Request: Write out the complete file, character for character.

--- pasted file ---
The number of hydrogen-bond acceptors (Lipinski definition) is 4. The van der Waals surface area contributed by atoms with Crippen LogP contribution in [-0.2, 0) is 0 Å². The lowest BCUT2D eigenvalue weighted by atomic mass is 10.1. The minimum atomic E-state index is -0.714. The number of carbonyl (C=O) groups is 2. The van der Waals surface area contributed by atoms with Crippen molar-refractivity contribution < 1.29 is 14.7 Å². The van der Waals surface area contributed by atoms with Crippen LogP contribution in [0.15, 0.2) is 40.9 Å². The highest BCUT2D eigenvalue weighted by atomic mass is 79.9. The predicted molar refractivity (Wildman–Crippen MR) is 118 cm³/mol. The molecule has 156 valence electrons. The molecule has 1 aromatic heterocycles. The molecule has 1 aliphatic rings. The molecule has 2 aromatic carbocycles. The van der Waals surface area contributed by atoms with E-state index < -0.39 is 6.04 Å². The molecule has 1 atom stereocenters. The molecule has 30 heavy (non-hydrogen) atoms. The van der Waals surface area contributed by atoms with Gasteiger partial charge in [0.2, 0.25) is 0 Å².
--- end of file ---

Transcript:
The number of hydrogen-bond acceptors (Lipinski definition) is 4. The van der Waals surface area contributed by atoms with Crippen LogP contribution in [-0.2, 0) is 0 Å². The lowest BCUT2D eigenvalue weighted by atomic mass is 10.1. The minimum atomic E-state index is -0.714. The number of carbonyl (C=O) groups is 2. The van der Waals surface area contributed by atoms with Crippen molar-refractivity contribution < 1.29 is 14.7 Å². The van der Waals surface area contributed by atoms with Crippen LogP contribution in [0.15, 0.2) is 40.9 Å². The highest BCUT2D eigenvalue weighted by atomic mass is 79.9. The predicted molar refractivity (Wildman–Crippen MR) is 118 cm³/mol. The molecule has 156 valence electrons. The molecule has 1 aromatic heterocycles. The molecule has 1 aliphatic rings. The molecule has 2 aromatic carbocycles. The van der Waals surface area contributed by atoms with E-state index < -0.39 is 6.04 Å². The molecule has 1 atom stereocenters. The molecule has 30 heavy (non-hydrogen) atoms. The van der Waals surface area contributed by atoms with Gasteiger partial charge in [0.2, 0.25) is 0 Å².